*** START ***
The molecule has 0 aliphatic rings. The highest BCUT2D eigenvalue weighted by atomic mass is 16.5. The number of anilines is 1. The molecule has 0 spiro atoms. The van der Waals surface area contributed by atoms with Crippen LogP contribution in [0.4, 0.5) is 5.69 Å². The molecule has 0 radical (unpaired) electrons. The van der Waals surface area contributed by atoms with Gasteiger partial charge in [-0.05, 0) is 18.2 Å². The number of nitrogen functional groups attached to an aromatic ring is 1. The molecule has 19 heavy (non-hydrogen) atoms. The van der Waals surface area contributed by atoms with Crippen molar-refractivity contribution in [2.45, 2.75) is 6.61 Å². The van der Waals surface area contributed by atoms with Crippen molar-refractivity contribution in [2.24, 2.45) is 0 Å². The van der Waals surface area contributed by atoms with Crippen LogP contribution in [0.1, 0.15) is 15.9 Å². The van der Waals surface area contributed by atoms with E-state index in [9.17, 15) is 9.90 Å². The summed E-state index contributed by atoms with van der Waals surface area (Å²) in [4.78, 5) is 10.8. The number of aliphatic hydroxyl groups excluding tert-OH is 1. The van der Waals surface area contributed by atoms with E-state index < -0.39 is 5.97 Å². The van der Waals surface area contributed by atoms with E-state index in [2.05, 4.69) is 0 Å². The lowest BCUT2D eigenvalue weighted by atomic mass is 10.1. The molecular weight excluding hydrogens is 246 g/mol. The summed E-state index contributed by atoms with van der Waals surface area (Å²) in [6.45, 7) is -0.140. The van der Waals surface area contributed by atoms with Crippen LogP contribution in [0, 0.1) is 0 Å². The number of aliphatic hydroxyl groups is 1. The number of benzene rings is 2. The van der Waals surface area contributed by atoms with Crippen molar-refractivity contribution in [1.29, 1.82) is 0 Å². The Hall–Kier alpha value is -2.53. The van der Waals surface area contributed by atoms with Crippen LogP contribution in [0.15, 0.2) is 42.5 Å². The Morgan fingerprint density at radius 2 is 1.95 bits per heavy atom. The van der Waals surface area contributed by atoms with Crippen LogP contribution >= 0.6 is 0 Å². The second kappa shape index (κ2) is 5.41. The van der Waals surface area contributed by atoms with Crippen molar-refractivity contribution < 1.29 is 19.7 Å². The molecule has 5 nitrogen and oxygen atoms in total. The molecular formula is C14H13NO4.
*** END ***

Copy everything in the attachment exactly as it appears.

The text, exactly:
The molecule has 0 aliphatic rings. The highest BCUT2D eigenvalue weighted by atomic mass is 16.5. The number of anilines is 1. The molecule has 0 spiro atoms. The van der Waals surface area contributed by atoms with Crippen LogP contribution in [0.4, 0.5) is 5.69 Å². The molecule has 0 radical (unpaired) electrons. The van der Waals surface area contributed by atoms with Gasteiger partial charge in [-0.05, 0) is 18.2 Å². The number of nitrogen functional groups attached to an aromatic ring is 1. The molecule has 19 heavy (non-hydrogen) atoms. The van der Waals surface area contributed by atoms with Crippen molar-refractivity contribution in [2.45, 2.75) is 6.61 Å². The van der Waals surface area contributed by atoms with Crippen molar-refractivity contribution in [2.24, 2.45) is 0 Å². The van der Waals surface area contributed by atoms with Crippen LogP contribution in [0.1, 0.15) is 15.9 Å². The van der Waals surface area contributed by atoms with E-state index in [9.17, 15) is 9.90 Å². The summed E-state index contributed by atoms with van der Waals surface area (Å²) in [4.78, 5) is 10.8. The number of aliphatic hydroxyl groups excluding tert-OH is 1. The van der Waals surface area contributed by atoms with E-state index < -0.39 is 5.97 Å². The van der Waals surface area contributed by atoms with E-state index in [2.05, 4.69) is 0 Å². The lowest BCUT2D eigenvalue weighted by atomic mass is 10.1. The molecular weight excluding hydrogens is 246 g/mol. The summed E-state index contributed by atoms with van der Waals surface area (Å²) in [6.45, 7) is -0.140. The van der Waals surface area contributed by atoms with Crippen LogP contribution in [0, 0.1) is 0 Å². The number of aliphatic hydroxyl groups is 1. The number of benzene rings is 2. The van der Waals surface area contributed by atoms with Crippen molar-refractivity contribution in [1.29, 1.82) is 0 Å². The Hall–Kier alpha value is -2.53. The van der Waals surface area contributed by atoms with Crippen LogP contribution in [0.15, 0.2) is 42.5 Å². The Morgan fingerprint density at radius 2 is 1.95 bits per heavy atom. The van der Waals surface area contributed by atoms with Crippen LogP contribution >= 0.6 is 0 Å². The second kappa shape index (κ2) is 5.41. The van der Waals surface area contributed by atoms with Crippen molar-refractivity contribution < 1.29 is 19.7 Å². The molecule has 5 nitrogen and oxygen atoms in total. The molecular formula is C14H13NO4.